ITHACA, N.Y. — An infestation of the invasive aquatic plant hydrilla has been found in a marina next to Myers Park in Lansing. The discovery comes just before a fishing tournament taking place this weekend. Boaters in the tournament, and in general, are advised to carefully check for hydrilla to stop it from spreading.

The 2019 Barney and Bear’s Fall Trout and Bass Derby will take place from midnight Friday, Sept. 6 to 3 p.m. Sunday, Sept. 8. The hydrilla was found at the private marina maintained by Finger Lakes Marine Services, next to Myers Park in Lansing. The public marina, however, has been surveyed and appears to be hydrilla-free. All boaters are advised to only use the public marina.

“Fishing derbies are fast-paced, round-the-clock events, during which boats move quickly in and out of the water. This is, unfortunately, an ideal way for hydrilla to spread, if pieces of this highly invasive aquatic plant get caught on boats and their trailers. These are the main transport methods for hydrilla to be moved to other areas of Cayuga Lake, and to other lakes. This is the time of year when hydrilla is at its greatest extent – and can take root in new locations from these transported fragments,” the team said in a news release Friday.

A team of volunteers will be present throughout the derby to inform participants about the hydrilla. They have put out a call for “night owls who hate hydrilla” to help. Volunteers will talk to participants and inspect derby and non-derby boats entering and exiting the water for invasive species, including hydrilla. Want to learn more about volunteering? Contact Jenn at programs@cayugalake.org.

Hydrilla is considered one of the most aggressive aquatic plants in North America and was first discovered in the Cayuga Inlet in 2011 by a volunteer aboard the Floating Classroom. It spreads easily when fragments break off and attach to boats. Hydrilla is a very hardy plant and if left unchecked, it can mat over water and block sunlight and oxygen, harming native plants and organisms. Since it was discovered, the Hydrilla Task Force of Cayuga Lake has worked to monitor and eradicate the invasive plant.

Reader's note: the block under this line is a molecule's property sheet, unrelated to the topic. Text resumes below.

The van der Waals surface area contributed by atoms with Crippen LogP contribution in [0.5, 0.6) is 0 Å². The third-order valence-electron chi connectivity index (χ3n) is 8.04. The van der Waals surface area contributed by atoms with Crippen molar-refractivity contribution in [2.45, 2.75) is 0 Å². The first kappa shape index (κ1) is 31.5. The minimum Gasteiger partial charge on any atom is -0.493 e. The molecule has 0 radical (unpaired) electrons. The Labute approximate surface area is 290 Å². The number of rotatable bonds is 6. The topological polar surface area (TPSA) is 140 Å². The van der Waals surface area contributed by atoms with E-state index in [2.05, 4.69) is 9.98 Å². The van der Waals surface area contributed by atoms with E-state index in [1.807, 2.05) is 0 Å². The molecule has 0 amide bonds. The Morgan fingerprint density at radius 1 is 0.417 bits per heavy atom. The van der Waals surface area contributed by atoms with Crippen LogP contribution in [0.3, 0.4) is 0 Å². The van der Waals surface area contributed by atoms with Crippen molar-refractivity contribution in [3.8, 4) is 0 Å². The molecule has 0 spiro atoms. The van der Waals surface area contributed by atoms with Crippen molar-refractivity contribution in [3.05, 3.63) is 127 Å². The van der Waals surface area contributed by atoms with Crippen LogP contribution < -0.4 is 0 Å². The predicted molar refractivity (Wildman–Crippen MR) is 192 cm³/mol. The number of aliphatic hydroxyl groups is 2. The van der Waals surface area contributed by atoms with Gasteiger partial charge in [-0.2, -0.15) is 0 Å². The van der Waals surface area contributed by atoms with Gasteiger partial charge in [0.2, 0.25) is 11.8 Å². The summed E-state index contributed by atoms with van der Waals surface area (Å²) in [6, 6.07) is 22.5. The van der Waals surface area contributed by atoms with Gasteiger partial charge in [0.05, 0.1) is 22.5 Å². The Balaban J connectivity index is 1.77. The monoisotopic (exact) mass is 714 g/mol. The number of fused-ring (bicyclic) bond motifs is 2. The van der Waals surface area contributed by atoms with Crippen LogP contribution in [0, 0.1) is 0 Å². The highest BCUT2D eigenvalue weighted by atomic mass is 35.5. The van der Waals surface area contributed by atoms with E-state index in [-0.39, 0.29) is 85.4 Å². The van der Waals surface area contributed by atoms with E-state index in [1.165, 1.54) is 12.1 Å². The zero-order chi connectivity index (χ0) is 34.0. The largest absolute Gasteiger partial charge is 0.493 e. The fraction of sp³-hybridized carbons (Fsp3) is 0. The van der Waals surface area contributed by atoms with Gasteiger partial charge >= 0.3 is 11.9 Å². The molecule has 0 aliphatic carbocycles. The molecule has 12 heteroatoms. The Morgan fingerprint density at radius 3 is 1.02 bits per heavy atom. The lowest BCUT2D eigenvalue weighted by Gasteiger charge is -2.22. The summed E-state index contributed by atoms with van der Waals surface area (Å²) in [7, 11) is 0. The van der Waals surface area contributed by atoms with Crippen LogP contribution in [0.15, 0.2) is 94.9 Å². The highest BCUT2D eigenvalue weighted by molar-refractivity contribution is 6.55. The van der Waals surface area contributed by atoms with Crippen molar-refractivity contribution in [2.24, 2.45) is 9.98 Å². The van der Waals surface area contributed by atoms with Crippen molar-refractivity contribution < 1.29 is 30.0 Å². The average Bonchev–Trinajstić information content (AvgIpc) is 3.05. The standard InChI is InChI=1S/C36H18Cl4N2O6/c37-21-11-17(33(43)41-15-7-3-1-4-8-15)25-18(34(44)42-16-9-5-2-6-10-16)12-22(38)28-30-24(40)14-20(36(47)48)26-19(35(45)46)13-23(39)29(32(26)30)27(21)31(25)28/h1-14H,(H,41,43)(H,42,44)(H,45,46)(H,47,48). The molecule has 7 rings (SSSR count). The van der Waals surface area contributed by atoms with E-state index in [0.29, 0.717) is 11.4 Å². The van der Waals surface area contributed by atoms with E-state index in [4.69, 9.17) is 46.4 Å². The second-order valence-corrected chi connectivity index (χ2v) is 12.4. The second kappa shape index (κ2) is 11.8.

The infestation in Myers Park area was first noted in late August by members of the Racine-Johnson Ecologists team, who monitor existing patches of hydrilla in the area. According to a news release, they found fragments throughout the marina area and well-established hydrilla in an adjacent, linked pond. The South End Cayuga Lake Hydrilla Task Force will meet Sept. 11 to discuss next steps for managing and removing the hydrilla infestation.

Hydrilla was also recently found about five miles south of Myers Park at the marina at the Cornell University Merrill Family Sailing Center. That area has been treated twice by the U.S. Army Corps of Engineers, in addition to their treatment off the shore of Stewart Park and Don’s Marina near King Ferry.

Local residents removing their boats from the water for the season are urged to check their boats carefully for hydrilla. To learn more about identifying hydrilla, you can visit this website. You can also contact Jenn (programs@cayugalake.org) or Hilary (steward@cayugalake.org) at the Cayuga Lake Watershed Network. Learn more about hydrilla and efforts to eradicate it locally here.

Kelsey O'Connor

Kelsey O'Connor is the managing editor for the Ithaca Voice. Questions? Story tips? Contact her at koconnor@ithacavoice.com and follow her on Twitter @bykelseyoconnor.